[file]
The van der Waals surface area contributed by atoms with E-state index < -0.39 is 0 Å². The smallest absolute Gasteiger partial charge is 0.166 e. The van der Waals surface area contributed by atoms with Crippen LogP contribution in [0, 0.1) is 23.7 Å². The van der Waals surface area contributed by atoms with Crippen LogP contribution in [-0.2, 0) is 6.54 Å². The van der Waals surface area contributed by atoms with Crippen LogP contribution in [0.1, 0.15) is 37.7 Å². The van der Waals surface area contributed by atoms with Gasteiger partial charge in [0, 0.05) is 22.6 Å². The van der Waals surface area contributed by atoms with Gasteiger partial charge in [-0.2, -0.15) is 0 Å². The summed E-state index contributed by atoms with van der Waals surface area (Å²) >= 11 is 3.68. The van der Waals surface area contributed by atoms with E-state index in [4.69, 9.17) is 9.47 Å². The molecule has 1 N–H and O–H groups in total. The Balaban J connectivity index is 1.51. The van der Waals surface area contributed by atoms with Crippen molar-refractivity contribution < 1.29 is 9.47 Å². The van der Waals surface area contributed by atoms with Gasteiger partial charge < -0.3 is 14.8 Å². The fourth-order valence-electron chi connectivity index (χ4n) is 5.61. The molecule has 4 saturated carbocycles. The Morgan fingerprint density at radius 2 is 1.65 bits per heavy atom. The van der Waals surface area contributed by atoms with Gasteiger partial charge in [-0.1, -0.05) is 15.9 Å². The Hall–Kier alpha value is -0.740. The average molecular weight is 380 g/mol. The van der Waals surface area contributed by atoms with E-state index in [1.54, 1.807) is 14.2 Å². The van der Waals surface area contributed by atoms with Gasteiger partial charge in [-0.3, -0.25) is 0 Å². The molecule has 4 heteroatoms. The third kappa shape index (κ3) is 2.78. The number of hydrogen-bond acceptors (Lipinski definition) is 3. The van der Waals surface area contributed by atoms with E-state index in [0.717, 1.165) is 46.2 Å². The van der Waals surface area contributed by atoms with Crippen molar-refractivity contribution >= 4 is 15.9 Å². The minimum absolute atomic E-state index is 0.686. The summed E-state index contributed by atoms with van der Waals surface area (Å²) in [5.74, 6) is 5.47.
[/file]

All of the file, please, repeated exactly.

The van der Waals surface area contributed by atoms with E-state index < -0.39 is 0 Å². The smallest absolute Gasteiger partial charge is 0.166 e. The van der Waals surface area contributed by atoms with Crippen LogP contribution in [0, 0.1) is 23.7 Å². The van der Waals surface area contributed by atoms with Crippen LogP contribution in [-0.2, 0) is 6.54 Å². The van der Waals surface area contributed by atoms with Crippen LogP contribution in [0.1, 0.15) is 37.7 Å². The van der Waals surface area contributed by atoms with Gasteiger partial charge in [0, 0.05) is 22.6 Å². The van der Waals surface area contributed by atoms with Gasteiger partial charge in [-0.2, -0.15) is 0 Å². The summed E-state index contributed by atoms with van der Waals surface area (Å²) >= 11 is 3.68. The van der Waals surface area contributed by atoms with E-state index in [4.69, 9.17) is 9.47 Å². The molecule has 1 N–H and O–H groups in total. The Balaban J connectivity index is 1.51. The van der Waals surface area contributed by atoms with Crippen molar-refractivity contribution < 1.29 is 9.47 Å². The van der Waals surface area contributed by atoms with Gasteiger partial charge < -0.3 is 14.8 Å². The fourth-order valence-electron chi connectivity index (χ4n) is 5.61. The molecule has 4 saturated carbocycles. The Morgan fingerprint density at radius 2 is 1.65 bits per heavy atom. The van der Waals surface area contributed by atoms with Gasteiger partial charge in [-0.1, -0.05) is 15.9 Å². The Hall–Kier alpha value is -0.740. The average molecular weight is 380 g/mol. The van der Waals surface area contributed by atoms with E-state index in [1.54, 1.807) is 14.2 Å². The van der Waals surface area contributed by atoms with Gasteiger partial charge in [-0.3, -0.25) is 0 Å². The molecule has 4 heteroatoms. The third kappa shape index (κ3) is 2.78. The number of hydrogen-bond acceptors (Lipinski definition) is 3. The van der Waals surface area contributed by atoms with E-state index in [0.717, 1.165) is 46.2 Å². The van der Waals surface area contributed by atoms with Crippen molar-refractivity contribution >= 4 is 15.9 Å². The minimum absolute atomic E-state index is 0.686. The summed E-state index contributed by atoms with van der Waals surface area (Å²) in [5.74, 6) is 5.47.